Student assaults 3 Chesterfield teachers, 2 officers
Elderly woman injured in purse snatching incident
Instructor arrested
Man killed on Richmond sidewalk

Retired Navy veteran charged in kidnapping, murder of Virginia student

NORFOLK, Va. -- A retired Navy veteran has been charged with murder and kidnapping in the death of 19-year-old Ashanti Billie, according to the United States Attorney's Office. Billie was found dead more than a week after her September 18 disappearance.

"Eric Brian Brown, 45, allegedly abducted Billie on September 18 as Billie arrived for work at a Blimpie’s restaurant on Joint Expeditionary Base Little Creek [in Norfolk]," a United States Attorney's Office spokesperson said. "Brown, who spent 21 years in the Navy, worked as a day laborer and participated in the construction of the Blimpie’s this past summer."

Agents said Brown was homeless and lived "at random facilities and buildings on and off the naval bases."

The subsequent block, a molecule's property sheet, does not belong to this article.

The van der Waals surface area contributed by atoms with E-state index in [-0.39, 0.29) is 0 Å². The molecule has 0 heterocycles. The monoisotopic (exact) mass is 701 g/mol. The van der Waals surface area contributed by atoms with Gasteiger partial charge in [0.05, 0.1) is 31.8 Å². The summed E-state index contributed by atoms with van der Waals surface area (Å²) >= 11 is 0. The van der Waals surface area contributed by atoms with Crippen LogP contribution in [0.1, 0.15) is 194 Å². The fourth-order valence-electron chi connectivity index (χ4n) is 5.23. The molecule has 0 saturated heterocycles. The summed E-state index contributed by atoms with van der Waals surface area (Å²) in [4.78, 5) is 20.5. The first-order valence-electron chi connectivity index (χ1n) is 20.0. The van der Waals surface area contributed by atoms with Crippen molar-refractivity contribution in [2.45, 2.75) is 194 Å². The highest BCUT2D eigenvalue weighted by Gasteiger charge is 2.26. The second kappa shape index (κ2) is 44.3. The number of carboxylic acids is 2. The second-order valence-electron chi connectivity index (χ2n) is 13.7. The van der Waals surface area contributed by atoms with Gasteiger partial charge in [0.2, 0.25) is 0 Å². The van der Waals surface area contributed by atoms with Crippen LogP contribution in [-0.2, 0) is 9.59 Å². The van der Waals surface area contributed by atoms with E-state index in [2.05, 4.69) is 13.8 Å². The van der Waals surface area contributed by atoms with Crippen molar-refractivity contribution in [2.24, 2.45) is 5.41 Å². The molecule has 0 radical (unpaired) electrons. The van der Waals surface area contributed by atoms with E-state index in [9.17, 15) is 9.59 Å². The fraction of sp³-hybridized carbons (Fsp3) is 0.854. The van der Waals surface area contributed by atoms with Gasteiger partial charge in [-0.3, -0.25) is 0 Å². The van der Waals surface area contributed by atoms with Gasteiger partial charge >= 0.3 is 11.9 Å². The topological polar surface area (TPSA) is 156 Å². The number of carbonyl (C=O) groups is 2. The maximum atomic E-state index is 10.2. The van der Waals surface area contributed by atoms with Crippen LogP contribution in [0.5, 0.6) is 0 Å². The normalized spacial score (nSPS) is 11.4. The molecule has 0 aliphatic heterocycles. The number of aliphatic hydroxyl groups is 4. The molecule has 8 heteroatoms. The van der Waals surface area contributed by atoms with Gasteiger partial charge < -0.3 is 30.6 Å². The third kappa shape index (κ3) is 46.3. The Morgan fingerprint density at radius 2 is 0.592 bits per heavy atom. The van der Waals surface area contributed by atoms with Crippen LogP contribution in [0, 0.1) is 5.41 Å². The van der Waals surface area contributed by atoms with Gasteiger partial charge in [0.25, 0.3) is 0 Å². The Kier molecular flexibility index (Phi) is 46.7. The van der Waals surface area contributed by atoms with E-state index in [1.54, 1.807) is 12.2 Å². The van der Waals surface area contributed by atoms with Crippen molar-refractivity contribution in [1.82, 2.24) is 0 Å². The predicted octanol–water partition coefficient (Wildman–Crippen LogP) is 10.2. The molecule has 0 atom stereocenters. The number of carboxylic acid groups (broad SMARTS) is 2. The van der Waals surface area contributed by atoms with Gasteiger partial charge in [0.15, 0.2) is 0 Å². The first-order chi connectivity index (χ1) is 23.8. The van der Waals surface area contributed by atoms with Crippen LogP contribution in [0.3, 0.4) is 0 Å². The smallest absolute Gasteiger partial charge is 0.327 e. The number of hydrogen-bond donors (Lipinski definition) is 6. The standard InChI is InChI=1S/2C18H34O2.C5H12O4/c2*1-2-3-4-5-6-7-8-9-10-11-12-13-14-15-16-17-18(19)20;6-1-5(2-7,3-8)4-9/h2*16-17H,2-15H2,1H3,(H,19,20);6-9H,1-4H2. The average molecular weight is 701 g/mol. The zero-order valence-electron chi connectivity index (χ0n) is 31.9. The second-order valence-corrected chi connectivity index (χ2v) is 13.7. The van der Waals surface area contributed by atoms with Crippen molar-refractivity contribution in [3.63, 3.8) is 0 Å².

Eric Brown

Billie’s coworkers told investigators Brown would visit the Blimpie’s "almost every day" and would attempt to flirt with Billie.

Her car was last seen leaving JEB Little Creek in Norfolk.

Her body was found 11 days later in Charlotte, North Carolina. Her body was found about 300 yards away from Brown’s childhood home.

"Billie’s car was found in Norfolk on September 23. Inside of the car, agents recovered Billie’s pants, which contained dirt and debris, consistent with being removed while outside and on the ground. The undercarriage of the car also contained dirt and vegetative debris, consistent with being driven off-road. During interviews conducted on or about September 30, several witnesses described seeing a car like Billie’s during the week of September 18 parked at various locations in Charlotte neighborhoods near to where Billie’s body was found," the United States Attorney's Office spokesperson said. "The property on which the body was found is owned by and located next to the church where Brown attended vacation Bible school as a child."

Ashanti Billie

Wireless and internet evidence